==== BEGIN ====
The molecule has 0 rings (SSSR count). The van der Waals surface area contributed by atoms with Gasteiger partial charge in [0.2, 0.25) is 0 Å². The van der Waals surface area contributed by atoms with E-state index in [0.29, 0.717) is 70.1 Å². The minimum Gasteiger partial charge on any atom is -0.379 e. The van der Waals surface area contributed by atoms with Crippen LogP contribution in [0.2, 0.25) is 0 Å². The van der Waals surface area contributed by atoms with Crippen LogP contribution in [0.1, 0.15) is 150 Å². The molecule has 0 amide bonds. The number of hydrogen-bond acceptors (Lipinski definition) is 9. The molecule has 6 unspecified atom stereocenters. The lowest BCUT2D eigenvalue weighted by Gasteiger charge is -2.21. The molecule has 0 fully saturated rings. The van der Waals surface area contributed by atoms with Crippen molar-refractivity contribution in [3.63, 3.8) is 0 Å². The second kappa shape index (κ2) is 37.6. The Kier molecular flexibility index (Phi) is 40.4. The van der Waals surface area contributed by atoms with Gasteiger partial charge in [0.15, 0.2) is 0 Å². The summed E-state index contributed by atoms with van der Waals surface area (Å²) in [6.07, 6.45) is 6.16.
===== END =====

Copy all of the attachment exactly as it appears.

The molecule has 0 rings (SSSR count). The van der Waals surface area contributed by atoms with Gasteiger partial charge in [0.2, 0.25) is 0 Å². The van der Waals surface area contributed by atoms with E-state index in [0.29, 0.717) is 70.1 Å². The minimum Gasteiger partial charge on any atom is -0.379 e. The van der Waals surface area contributed by atoms with Crippen LogP contribution in [0.2, 0.25) is 0 Å². The van der Waals surface area contributed by atoms with Crippen LogP contribution in [0.1, 0.15) is 150 Å². The molecule has 0 amide bonds. The number of hydrogen-bond acceptors (Lipinski definition) is 9. The molecule has 6 unspecified atom stereocenters. The lowest BCUT2D eigenvalue weighted by Gasteiger charge is -2.21. The molecule has 0 fully saturated rings. The van der Waals surface area contributed by atoms with Crippen molar-refractivity contribution in [3.63, 3.8) is 0 Å². The second kappa shape index (κ2) is 37.6. The Kier molecular flexibility index (Phi) is 40.4. The van der Waals surface area contributed by atoms with Gasteiger partial charge in [0.15, 0.2) is 0 Å². The summed E-state index contributed by atoms with van der Waals surface area (Å²) in [6.07, 6.45) is 6.16.